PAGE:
Prevalence, Predictors and Healthcare Impact of Anticholinergic Medications Use in Elderly Dementia Patients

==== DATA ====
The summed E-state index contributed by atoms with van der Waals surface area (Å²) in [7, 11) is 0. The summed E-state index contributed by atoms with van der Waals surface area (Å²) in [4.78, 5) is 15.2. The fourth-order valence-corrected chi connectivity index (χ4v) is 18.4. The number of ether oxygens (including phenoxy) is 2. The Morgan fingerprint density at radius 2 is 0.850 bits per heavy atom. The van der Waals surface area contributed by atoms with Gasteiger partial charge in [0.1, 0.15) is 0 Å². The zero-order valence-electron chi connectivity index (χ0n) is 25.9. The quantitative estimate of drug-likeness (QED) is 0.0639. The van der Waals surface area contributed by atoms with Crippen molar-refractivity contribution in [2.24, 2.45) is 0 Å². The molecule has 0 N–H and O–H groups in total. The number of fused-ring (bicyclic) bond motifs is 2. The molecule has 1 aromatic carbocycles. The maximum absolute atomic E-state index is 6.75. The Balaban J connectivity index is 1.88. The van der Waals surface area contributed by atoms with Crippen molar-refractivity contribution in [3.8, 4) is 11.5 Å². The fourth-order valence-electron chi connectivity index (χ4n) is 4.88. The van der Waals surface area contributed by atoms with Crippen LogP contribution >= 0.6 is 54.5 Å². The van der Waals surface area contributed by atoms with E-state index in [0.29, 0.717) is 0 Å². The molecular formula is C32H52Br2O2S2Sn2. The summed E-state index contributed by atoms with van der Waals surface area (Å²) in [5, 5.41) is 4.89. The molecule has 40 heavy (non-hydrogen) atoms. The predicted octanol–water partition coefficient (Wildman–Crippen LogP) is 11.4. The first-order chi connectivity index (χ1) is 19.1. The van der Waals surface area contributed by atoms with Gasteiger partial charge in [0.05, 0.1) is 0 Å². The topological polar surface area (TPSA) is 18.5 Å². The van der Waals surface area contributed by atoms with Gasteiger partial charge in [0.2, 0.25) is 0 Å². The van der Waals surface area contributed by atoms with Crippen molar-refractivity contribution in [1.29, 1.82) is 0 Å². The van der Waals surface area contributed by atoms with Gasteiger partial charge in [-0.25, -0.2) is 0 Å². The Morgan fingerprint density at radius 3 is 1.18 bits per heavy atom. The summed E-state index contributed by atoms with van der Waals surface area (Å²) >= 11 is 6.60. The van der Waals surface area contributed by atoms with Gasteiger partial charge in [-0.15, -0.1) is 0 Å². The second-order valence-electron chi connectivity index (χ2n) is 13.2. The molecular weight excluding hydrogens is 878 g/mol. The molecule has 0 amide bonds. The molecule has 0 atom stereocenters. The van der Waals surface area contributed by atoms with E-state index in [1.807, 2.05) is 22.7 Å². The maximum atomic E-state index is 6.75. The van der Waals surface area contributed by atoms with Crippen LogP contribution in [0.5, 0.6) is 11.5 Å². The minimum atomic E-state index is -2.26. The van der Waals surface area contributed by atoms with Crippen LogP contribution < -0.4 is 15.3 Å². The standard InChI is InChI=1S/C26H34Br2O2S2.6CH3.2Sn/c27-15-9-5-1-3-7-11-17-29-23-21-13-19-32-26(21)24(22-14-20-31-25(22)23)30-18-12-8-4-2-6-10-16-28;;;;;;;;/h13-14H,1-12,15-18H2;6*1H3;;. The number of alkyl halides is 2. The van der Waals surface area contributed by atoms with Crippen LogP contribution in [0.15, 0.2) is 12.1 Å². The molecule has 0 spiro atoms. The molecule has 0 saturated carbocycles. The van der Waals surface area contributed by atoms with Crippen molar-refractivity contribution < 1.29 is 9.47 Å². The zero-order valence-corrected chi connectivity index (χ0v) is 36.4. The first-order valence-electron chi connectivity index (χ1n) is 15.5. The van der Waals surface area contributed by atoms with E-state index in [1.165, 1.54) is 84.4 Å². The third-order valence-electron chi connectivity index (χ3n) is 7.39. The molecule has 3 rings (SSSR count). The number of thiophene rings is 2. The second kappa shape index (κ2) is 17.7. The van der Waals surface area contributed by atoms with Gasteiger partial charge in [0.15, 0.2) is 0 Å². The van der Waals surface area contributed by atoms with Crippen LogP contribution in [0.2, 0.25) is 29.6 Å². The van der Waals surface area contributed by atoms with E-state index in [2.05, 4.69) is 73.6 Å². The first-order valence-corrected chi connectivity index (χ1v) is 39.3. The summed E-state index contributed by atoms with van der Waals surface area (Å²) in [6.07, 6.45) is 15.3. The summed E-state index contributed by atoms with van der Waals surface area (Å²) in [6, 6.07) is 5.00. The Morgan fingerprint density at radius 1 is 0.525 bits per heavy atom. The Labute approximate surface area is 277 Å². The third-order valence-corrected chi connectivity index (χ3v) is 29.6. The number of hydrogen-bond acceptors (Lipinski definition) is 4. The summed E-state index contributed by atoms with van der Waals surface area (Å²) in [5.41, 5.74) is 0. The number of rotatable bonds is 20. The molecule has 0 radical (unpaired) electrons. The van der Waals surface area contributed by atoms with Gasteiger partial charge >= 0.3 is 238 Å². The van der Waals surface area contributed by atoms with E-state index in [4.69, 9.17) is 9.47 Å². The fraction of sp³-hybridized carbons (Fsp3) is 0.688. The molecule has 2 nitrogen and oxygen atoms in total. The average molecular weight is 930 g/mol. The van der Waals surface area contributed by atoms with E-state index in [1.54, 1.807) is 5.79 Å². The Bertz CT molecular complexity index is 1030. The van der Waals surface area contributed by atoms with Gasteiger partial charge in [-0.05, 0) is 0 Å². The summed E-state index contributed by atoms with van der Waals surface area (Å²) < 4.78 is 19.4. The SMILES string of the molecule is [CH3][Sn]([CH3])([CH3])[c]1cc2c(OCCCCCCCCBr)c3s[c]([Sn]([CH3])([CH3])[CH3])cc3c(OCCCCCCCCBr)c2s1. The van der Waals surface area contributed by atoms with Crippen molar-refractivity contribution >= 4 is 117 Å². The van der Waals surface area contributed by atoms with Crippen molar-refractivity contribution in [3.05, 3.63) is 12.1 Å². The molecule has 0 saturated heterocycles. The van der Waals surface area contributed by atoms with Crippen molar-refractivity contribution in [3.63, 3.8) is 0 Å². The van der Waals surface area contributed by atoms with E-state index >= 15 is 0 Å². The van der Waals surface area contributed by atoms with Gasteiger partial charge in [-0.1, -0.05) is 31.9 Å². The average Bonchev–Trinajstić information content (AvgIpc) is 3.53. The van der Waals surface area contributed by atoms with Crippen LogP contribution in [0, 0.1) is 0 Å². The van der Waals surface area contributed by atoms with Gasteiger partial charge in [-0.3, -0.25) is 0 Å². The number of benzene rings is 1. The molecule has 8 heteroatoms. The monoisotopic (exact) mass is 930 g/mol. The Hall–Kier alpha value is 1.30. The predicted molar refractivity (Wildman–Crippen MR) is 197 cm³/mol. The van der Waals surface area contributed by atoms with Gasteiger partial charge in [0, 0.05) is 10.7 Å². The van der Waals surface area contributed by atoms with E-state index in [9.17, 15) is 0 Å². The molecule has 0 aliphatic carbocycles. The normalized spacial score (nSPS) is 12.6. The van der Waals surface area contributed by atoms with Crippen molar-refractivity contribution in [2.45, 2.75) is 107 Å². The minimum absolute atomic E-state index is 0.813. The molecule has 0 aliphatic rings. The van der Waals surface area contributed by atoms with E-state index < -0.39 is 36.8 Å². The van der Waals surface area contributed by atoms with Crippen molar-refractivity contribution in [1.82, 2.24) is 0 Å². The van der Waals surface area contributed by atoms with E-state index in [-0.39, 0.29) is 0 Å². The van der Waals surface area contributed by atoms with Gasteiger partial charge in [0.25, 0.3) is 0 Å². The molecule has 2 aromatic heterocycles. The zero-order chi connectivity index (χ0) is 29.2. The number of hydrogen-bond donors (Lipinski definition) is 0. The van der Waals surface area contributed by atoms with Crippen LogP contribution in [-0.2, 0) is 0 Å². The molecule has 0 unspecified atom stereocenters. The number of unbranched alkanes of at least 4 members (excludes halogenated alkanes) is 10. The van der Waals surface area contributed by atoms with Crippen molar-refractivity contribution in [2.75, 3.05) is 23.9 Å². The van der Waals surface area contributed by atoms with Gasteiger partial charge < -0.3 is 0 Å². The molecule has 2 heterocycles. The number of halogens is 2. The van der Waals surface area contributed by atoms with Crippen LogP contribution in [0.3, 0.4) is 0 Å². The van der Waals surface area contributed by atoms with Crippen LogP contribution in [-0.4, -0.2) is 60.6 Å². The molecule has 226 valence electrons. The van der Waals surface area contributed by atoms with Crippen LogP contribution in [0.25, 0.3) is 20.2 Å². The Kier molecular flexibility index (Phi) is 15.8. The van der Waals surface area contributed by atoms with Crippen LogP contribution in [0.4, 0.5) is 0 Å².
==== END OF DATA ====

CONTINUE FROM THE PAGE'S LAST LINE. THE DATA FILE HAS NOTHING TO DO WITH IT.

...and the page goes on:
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Objectives: The purpose of this study was (i) to determine the prevalence of anticholinergic drugs use in elderly dementia patients (ii) to determine predictors of anticholinergic drugs use in elderly dementia patients (iii) to assess the association between the use of drugs with anticholinergic properties and Health-related Quality of life (HRQoL) among community-dwelling elderly dementia patients. Methods: Retrospective cross-sectional study design and longitudinal panel design was conducted using the 2005-2009 Medical Expenditure Panel Survey (MEPS) data, a nationally representative data on the community dwelling, non-institutionalized US population to determine the predictors and impact on HRQoL, respectively. The study sample included patients aged ≥65 years with dementia. The anticholinergic drugs were identified using Anticholinergic Drug Scale (ADS), which classifies drugs into four levels of increasing orders of anticholinergic activity. Weighted descriptive statistics were performed to estimate the prevalence of anticholinergic drugs use. Multiple logistic regression within the conceptual framework of Anderson Behavioral Model was performed to identify predictors associated with the use of anticholinergic drugs. Use of drugs with marked anticholinergic activity (ADS level-2 or 3) was the dependent variable. Multiple linear regression were performed to determine the association of anticholinergic medications use and HRQoL with dependent variables as Physical component score (PCS) and Mental component score (MCS). The primary independent variable was the use of anticholinergic drugs (ADS level-1, 2 or 3). Predisposing, enabling, and need characteristics were controlled for all objectives. Results: According to MEPS there were a total of 1,564,143 (95% CI: 1,397,000, 1,731,287) elderly had dementia diagnosis. 60.29% (95% CI: 55.63, 64.95) of the elderly dementia patients used at least one anticholinergic drug. Approximately 23.4% (95% CI: 19.24, 27.57) elderly dementia patients used a higher level of anticholinergic drugs (ADS levels 2 or 3). Of the enabling factors, the odds of receiving higher-level anticholinergic drugs were significantly lower for patients who resided in the west region (OR: 0.40; 95% CI: 0.17 – 0.95) compared to the reference group, Northeast. Among the need factors, elderly dementia patients having mood disorders (OR: 2.13; 95% CI: 1.15, 3.94) and urinary incontinence (6.40; 95% CI: 2.73, 15.03) were more likely to use drugs with marked anticholinergic activities. The final cohort to determine the impact of anticholinergic medications use on HRQoL consisted of unweighted sample size of 112 patients. Anticholinergic drug use among elderly dementia patients reduced the physical component score by 8.12 units compared to non-users (p-value: 0.0004) whereas no significant difference between users and non-users of anticholinergic on mental component score. Conclusions: Over one in five elderly dementia patients used drugs with marked anticholinergic activities. Mood disorder, urinary incontinence and region were the significant predictors of marked anticholinergic medications use in elderly dementia patients. There is a strong need to optimize the use of anticholinergic drugs. Elderly dementia patients who were taking anticholinergic medications had poor physical component score but have no effect on mental component score. Future study should address the long-term impact of anticholinergic medications use on HRQoL.